Autism – what is really all about?

Autism Spectrum Disorder, or ASD for short, affects one in every 68 children in the UK.  Autistic children grown into Autistic adults.  This means that 500,000 people in the UK are autistic. Unbelievably this means that two million peoples lives are touched by autism every day.

There is a spectrum of autism for a reason and its as wide as its long.  No one person is the same as another; pretty much like any human being; everyone is an individual.  However, this does create a small problem when it comes to trying to explain autism.

I don’t believe many people can honestly and truthfully say that they understood autism until they were directly effected by it?  I defiantly couldn’t! However five years ago I had a son, C who was born with autism.  I now live with it every day.  It never goes away and it never will.  I have had to learn a lot and fast.  Sadly, but very unsurprisingly, one of the biggest things that I have come to realise is the complete lack of awareness there is about autism.  I myself have just said I knew pretty much nothing about it and yet I now want, and expect everyone else to get it.  What people do know, seems to have come from either the film, Rain Man or the book, The Curious Incident of the Dog in the Night.  OK, this might be slightly unfair but its not that far from the truth.

Right, here goes; here’s my take on ASD.  I can only tell you about it from my point of view.  I am no autism expert but I am an expect in my son and he has autism.  I am still learning all the time and I will never stop learning.  I am not Autistic and I am not claiming to even begin to understand what it is really like.  If only I could, I would be able to help C so much more. But I am a mummy who is trying endlessly to fully understand it, and help others to get it!

So here is a sneaky peak into our little world which I hope might help explain it just a little.

C is now 5, and I am still waiting for a full nights sleep.  I was not expecting to be sharing our bed with a 5 year old. Anytime from 11pm we will have a visitor.  You may say, put him back into his own bed.  Trust me we have tried.  But one thing no one wants is a meltdown at 3am. Before melatonin it would take an average of 2 hours, ever night to get C asleep. Melatonin does not last all night, so if C properly wakes up from about 2am, that’s it, he awake. And he doesn’t do awake quietly.  Autistic children do not sleep.  It’s not just parents saying that, it’s true; horribly true, kids with ASD don’t sleep. Coffee was invented for parents who have autistic kiddos.  So there is a reason we don’t tell C to go back to his bed.  Every night after being kicked in the head, duvet stolen and told to move, I get up and go and get into G’s bed.  What little sleep we do get is far too precious to worry about bed sharing.  T and I have not woken up in the same bed for over 2 years and I can guarantee you that this is not uncommon in an ASD household.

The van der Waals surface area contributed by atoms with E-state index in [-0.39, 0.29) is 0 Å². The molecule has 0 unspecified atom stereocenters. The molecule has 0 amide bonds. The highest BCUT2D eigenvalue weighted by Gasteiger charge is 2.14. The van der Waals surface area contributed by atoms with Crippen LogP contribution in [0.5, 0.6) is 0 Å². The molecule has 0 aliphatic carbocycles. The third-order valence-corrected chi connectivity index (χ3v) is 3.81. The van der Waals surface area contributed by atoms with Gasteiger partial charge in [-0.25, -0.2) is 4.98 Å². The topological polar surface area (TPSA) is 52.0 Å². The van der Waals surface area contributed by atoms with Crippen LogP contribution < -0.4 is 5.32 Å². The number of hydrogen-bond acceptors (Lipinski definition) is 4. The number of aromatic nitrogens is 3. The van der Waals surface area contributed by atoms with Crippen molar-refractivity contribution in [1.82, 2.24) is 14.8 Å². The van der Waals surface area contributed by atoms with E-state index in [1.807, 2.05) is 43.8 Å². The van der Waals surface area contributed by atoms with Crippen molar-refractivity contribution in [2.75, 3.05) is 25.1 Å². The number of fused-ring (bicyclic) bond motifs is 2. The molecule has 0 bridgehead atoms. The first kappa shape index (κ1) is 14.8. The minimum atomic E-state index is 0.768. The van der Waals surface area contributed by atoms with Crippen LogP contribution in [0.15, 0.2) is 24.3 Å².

I never dreamt that when, as a family, we all snuggled down on the sofa to watch a film, we would actually watch the same 5 minutes, over and over again. I never thought that for two months of my life I would have to watch all three Toy Story films in a row, every single day.  I could never have imagined the extreme consequences of the TV box deleting off certain episodes of certain programmes.  Who would have thought I could have name all 52 Abney & Teal episodes or over 100 Octonauts episodes.  I also now know more about Dinosaurs than most trainee palaeontologists.  People with ASD tend to have pretty obsessive traits.  It is reassuring to watch the same thing over and over.  It brings comfort in the ever changing world around them.  Its also pretty common for them to become fixated on certain subjects, needing to know every possible fact going.  That is all they can talk about, not realising that other people are just not interested.  I have read so many dinosaur books and watched every dinosaur programme ever made, and not just once or twice.  Hundreds and hundreds of times – I don’t even like dinosaurs!!

You think your life gets tough when the WiFi stops working. Trust me, it’s really not that bad.  Pop over to our house however and see what happens.  Meltdown central springs to mind.  Now a meltdown is not a tantrum.  A meltdown is more of a panic attack. It’s not something that can be controlled and you can’t just make it stop.  A child having a tantrum can turn it on and off, they will make sure you are watching, and on a bad day, it might last 10 minutes.  A meltdown is very different.  You cannot snap a child out of it.  It can easily last for an hour and they don’t care if you are there or not.  I get hit, screamed up, anything and everything thrown at me; it’s horrid.  My first reaction now, if at home, is to move anything that can be picked up and thrown or that C can hurt himself on.  Followed quickly by me removing G as he is not older enough to understand he will be hit.  If a meltdown happens in public, which is one of my biggest nightmares.  I pick C up, screaming and kicking and run to the car.  Having to deal with a meltdown when not at home is bad enough, having to deal with judgemental looks and whispers from others about bad parenting is just one thing to many!